Hotel Pastis

(Critical Survey of Contemporary Fiction)

Peter Mayle first introduced readers to the Provence region of France in his highly successful and wonderfully entertaining travelogues, A YEAR IN PROVENCE (1990) and TOUJOURS PROVENCE (1991). HOTEL PASTIS is Mayle’s first novel, and he incorporates his vast knowledge of Provence to add flavor to the amusing mix of romance and adventure in the book. Simon Shaw is a wealthy advertising executive in his early forties who has recently gotten a divorce. He takes stock of his life and comes to the conclusion that he needs to disengage himself from his present situation. Shaw feels burned-out, and so he takes off for the south of France for a much-needed vacation.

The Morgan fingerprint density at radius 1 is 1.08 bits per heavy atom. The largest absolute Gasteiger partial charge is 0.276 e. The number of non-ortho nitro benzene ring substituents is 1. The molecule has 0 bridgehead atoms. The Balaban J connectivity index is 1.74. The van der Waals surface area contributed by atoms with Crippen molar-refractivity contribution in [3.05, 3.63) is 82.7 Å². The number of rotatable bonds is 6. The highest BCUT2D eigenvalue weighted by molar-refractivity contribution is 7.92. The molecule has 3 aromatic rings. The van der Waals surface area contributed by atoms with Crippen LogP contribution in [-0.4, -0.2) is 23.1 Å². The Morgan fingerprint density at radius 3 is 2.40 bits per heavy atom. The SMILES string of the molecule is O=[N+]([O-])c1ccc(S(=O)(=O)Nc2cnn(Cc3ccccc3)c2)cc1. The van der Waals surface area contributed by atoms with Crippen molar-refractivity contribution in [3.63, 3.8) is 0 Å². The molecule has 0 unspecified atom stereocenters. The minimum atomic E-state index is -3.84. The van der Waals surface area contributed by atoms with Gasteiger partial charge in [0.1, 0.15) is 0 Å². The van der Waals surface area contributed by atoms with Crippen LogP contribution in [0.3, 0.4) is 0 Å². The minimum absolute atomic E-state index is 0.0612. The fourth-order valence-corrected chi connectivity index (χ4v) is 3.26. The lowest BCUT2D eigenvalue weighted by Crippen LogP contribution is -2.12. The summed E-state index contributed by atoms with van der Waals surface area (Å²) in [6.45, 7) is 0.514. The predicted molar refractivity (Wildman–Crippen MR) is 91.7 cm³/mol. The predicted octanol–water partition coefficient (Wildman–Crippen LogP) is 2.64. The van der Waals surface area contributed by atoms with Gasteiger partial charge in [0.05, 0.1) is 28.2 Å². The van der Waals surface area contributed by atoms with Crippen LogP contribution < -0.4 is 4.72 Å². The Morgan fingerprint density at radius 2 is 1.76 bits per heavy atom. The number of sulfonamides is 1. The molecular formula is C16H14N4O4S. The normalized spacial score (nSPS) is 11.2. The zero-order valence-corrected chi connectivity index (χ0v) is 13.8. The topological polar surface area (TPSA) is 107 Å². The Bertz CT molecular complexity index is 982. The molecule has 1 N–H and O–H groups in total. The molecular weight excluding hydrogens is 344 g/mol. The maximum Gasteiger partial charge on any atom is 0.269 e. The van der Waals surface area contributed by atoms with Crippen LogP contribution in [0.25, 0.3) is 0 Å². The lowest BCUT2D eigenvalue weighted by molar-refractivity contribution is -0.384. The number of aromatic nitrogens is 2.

Driving his black Porsche convertible, Shaw finds his vacation interrupted by a minor accident in a small French village. He meets an attractive Frenchwoman, Nicole Bouvier, and his world is turned upside down. She convinces Shaw to purchase a rundown building and turn it into a small hotel. Suddenly his escape from London has turned into more than a mere vacation. He decides to resign from his former life and begin anew. His new low-key lifestyle, however, still has its complications. Shaw runs up against local bureaucracy, as well as an unexpected assortment of crazy characters. Mayle does not always succeed in making the various plot twists hold together, but he is a master at describing the region, especially its delicious cuisine. HOTEL PASTIS is an amusing romp through beautiful Provence. Although his approach is not always surefooted, Mayle rescues his novel by returning to what he seems to know best—the delights of the south of France.